["Talk About Me," traditional Negro spiritual]
Ah, that we could! "Be not overcome of evil, but overcome evil with good" [Romans 12:21]. A kind gesture. A gracious word. A kind, thoughtful remembrance. Ah, it takes more than anything I know of. That’s hard. That’s hard; but most of the time it works.
Somebody says something wrong about you, somebody speaks evil of you – let me tell you what you do. Get a hold of a friend who will be careful to relay it to that fellow and say something marvelously good about him; and by the grapevine, it gets to him. See what happens. Ah, it’s the coals of fire on his head. He’ll be coming around. He’d be saying something nice to you, and he’d be doing something nice for you because for the evil that he spake, you have returned good.
Just this and I’m through. There is not anymore moving or precious story in God’s Book than the story of Joseph who was hated by his brothers [Genesis 37:1-11]. They despised his looks. They despised his dreams. They despised his words. They hated him. He was his father’s favorite. There he came walking with his coat of many colors. They didn’t have a coat of many colors. Joseph got it. He was his father’s pet. He was his momma’s pride and joy. They hated him.
And upon a day, they put him in a pit to die [Genesis 37:12-24]. And one of them said, "Let’s don’t lose this money if he dies. That doesn’t mean anything for us. Let’s sell him to the Ishmaelites" [Genesis 37:25-28]. So they got some money for him, and took his coat of many colors and put it in a kid’s blood, in kid’s blood, and took it to their father and said, "This is what we found. Is this Joseph’s coat? A wild beast has slain him and eaten him up" [Genesis 37:29-35]. And they sold him to the Ishmaelites who took Joseph down into Egypt, and he was a slave there [Genesis 37:36]. And the years passed [Genesis 39:1-41:57].
And then those stories when those brethren came down to the land of Egypt to get food for the famished land of Judea [Genesis 42:1-38]. And then when Benjamin was brought back, and in Benjamin’s sack the cup was found, and they come before the lord of all Egypt who is Joseph, their brother [Genesis 43:1-44:17]. They come before the lord of all Egypt who is Joseph. And Joseph says, "On account of this thievery, you can return back home, but Benjamin has to stay here – my slave surety" [Genesis 44:17].
And Judah came near unto him and said, and made that dramatic appeal for the boy Benjamin, "How shall I go up to my father and the lad be not with me?" [Genesis 44:18–34] And Joseph could contain himself no longer, and he wept aloud. And he caused the Egyptians to leave, and Joseph said unto his brethren, "Come near. Come near. I am Joseph. Is my father still alive?" [Genesis 45:1-3a] And his brethren could not answer him, for they were troubled in his presence [Genesis 45:3b]. All of those days of hate and bitterness, all of those hours when they looked upon him to die in the pit, all of those times they came back, and they were troubled in his presence.
And Joseph said, "Come near to me, I pray you. Come near." And they came near, and Joseph said, "I am Joseph, your brother, whom ye sold into Egypt. Don’t be grieved nor angry with yourselves that you sold me, for God sent me before you to preserve life. God sent me before you to preserve your prosperity. It was not you, it was of God. It was of God" [Genesis 45:4-8].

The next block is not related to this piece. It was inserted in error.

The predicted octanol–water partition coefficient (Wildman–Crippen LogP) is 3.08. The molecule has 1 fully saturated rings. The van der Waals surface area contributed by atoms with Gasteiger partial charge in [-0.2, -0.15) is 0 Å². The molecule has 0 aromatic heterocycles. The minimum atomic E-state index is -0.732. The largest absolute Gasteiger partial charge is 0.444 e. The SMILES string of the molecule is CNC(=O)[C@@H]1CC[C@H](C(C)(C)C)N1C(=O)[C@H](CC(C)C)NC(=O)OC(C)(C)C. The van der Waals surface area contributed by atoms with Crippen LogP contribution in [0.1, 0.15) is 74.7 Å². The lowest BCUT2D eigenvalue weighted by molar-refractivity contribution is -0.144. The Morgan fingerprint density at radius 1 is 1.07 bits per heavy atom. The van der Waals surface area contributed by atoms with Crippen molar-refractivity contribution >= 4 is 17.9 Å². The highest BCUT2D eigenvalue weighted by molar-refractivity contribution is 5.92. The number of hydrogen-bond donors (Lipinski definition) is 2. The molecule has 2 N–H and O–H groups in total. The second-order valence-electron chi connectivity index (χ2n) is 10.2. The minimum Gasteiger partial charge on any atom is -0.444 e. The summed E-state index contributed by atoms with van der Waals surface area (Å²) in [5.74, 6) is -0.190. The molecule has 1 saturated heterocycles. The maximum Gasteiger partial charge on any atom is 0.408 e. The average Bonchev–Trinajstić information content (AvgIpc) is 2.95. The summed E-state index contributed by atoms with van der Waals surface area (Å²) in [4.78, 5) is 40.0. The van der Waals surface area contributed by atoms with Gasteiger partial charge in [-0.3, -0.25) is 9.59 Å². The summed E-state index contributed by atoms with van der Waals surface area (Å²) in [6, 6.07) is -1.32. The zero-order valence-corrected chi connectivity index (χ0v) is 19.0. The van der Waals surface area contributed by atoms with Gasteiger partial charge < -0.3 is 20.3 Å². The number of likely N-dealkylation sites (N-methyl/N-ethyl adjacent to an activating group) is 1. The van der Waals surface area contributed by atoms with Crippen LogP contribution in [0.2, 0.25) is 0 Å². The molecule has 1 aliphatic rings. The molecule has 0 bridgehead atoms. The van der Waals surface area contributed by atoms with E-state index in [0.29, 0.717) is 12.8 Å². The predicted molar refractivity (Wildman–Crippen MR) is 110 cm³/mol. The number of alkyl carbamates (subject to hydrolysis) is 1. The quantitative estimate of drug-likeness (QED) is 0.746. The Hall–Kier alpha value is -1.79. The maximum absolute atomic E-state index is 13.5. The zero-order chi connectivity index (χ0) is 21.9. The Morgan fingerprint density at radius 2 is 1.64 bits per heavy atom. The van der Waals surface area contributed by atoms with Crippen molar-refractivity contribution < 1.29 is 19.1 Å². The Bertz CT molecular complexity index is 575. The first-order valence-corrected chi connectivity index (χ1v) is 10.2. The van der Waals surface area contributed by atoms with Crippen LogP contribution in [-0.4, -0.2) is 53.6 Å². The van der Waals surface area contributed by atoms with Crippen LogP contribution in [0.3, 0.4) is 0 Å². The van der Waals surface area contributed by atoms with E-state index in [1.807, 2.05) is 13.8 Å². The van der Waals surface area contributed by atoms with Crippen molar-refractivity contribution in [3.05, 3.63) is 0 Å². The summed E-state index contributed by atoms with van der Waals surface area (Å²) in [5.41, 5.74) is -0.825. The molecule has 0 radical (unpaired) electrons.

And he turned to his own full brother, the son of his own mother. He turned to Benjamin, and he fell upon his brother Benjamin’s neck; and he wept, and Benjamin wept [Genesis 45:14]. Ah, isn’t that of God? Isn’t that of the Lord? Isn’t that in the highest traditions of the Holy Book? Isn’t that Christian?
Dear people, anybody can fight back. Anybody can curse and return. Anybody can be angry. Anybody can recompense evil for evil. But if you do, what do you more than others? How would they ever say, "O what a great God, what a noble Christian, what a dedicated life"? To be Christian, let the Lord answer. Let the Lord recompense. Let the Lord judge. But as for us, God help me. The Lord help us. As for us, we are to return good for evil. Well, I need praying for. Let’s pray.
Wonderful Savior, who being reviled, reviled not again [1 Peter 2:23]; being cursed, cursed not in return; being wounded and despitefully used, prayed for those who crucified Him [Luke 23:34]. O Savior, how does a man ever measure up to the calling we have in Christ Jesus? It is so natural. It is so much of the flesh to return the bitter and hasty word with a caustic and burning reply. It’s so easy to fall into the pattern of hating those who hate you. Dear Lord, how could we ever be children of the Father when we act and live like the unregenerate of the world? Lord, give me a double portion of the grace and mercy of the Spirit of Jesus. Not to be good for nothing. Not to be negatively good; but, Lord, dynamically and actively good: given to the work of the Lord, filled with all of the things of Christ and His church and the work of Jesus. And may this people, Lord, may they find in these holy admonitions read from God’s Book tonight, may they find encouragement to bring religion out of the clouds and out of the sermon and out of the pulpit and put it into life.
Our hands are not filthy because like a geologist, or like a chemist, or like a scrub woman, they have the earth on them. And we are no less Christians out here in the common ways of life trying to live Jesus than we are at prayer or listening to the message from the preacher in God’s house. Master, as we’re Christians here in this holy place, tomorrow when we go to work, may we be no less Christian there. But to do it, Jesus, we need help. God help us. Now Master, as we sing a song, if there is somebody You give us tonight, put into his heart to come, and we’ll thank Thee for answered prayer. In the lowly Jesus, in His spirit of humility, and in His precious name, amen.
Now, while we sing our song, somebody you, "Tonight, Pastor, I give my heart and my life to the Lord Jesus. I am coming into the church. Here I am." Or, "Here’s my family." Or, "Here’s my little boy" or "my girl." God must make the appeal. God must woo and draw. As the Lord shall say the word, would you come and make it now? Make it now while we stand and while we sing.